Someone seems a bit surly.
Before last night’s Angels-Twins game, the Angels hitters and hitting coach Mickey Hatcher had their usual pre-series meeting. During the meeting Albert Pujols stood up and said some inspiring words of some kind about how he’s going to turn it around and go team and all of that.
That’s cool. Good to see the big man keep his confidence up. Angels hitting coach Mickey Hatcher thought it was good too, and he told the media about it after the game. Then someone asked Albert about it. Scott Miller of CBS Sports.com tells us, however, that Pujols wasn’t too happy:
“Mickey should have never told you guys that,” Pujols said. “That stuff needs to be private. He should have never told the media. What we talked about at the meeting, not disrespecting Mickey, but that stuff should stay behind closed doors.”
Pujols said he intends to speak with Hatcher about the matter.
Jeez, lighten up, Frances.
In other news: Emo Albert.
FORT WORTH, Texas — A former Angels employee has been charged with conspiracy to distribute fentanyl in connection with last year’s overdose death of Angels pitcher Tyler Skaggs, prosecutors in Texas announced Friday.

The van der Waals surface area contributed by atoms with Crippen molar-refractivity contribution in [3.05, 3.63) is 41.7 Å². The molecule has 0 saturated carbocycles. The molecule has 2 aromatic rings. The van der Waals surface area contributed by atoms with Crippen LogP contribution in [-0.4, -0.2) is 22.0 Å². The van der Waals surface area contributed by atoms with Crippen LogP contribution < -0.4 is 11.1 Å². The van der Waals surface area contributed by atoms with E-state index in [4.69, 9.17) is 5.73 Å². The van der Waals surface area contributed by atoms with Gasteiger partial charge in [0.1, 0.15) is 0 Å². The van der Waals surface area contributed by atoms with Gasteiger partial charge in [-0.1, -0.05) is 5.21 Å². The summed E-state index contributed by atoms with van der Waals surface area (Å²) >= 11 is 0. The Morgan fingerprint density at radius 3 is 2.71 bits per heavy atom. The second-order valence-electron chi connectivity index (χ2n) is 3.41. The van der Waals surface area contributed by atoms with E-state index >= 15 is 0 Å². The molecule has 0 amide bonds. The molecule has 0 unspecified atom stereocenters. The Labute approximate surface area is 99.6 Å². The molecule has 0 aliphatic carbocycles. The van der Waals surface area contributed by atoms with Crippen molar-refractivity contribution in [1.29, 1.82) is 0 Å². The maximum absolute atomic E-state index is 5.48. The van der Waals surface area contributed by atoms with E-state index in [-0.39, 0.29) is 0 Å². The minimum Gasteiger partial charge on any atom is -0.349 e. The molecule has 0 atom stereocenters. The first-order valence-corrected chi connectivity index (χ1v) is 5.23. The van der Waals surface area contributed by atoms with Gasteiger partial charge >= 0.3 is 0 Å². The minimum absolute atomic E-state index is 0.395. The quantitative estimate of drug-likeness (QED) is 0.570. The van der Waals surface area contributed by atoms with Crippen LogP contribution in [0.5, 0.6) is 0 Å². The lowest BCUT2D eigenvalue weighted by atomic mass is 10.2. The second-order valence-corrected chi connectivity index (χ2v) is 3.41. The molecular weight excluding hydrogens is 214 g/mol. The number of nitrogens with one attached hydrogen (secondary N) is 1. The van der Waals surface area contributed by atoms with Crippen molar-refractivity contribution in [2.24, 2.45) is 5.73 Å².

Eric Prescott Kay was arrested in Fort Worth, Texas, and made his first appearance Friday in federal court, according to Erin Nealy Cox, the U.S. Attorney for the Northern District of Texas. Kay was communications director for the Angels.
Skaggs was found dead in his hotel room in the Dallas area July 1, 2019, before the start of what was supposed to be a four-game series against the Texas Rangers. The first game was postponed before the teams played the final three games.
Skaggs died after choking on his vomit with a toxic mix of alcohol and the powerful painkillers fentanyl and oxycodone in his system, a coroner’s report said. Prosecutors accused Kay of providing the fentanyl to Skaggs and others, who were not named.
“Tyler Skaggs’s overdose – coming, as it did, in the midst of an ascendant baseball career – should be a wake-up call: No one is immune from this deadly drug, whether sold as a powder or hidden inside an innocuous-looking tablet,” Nealy Cox said.
If convicted, Kay faces up to 20 years in prison. Federal court records do not list an attorney representing him, and an attorney who previously spoke on his behalf did not immediately return a message seeking comment.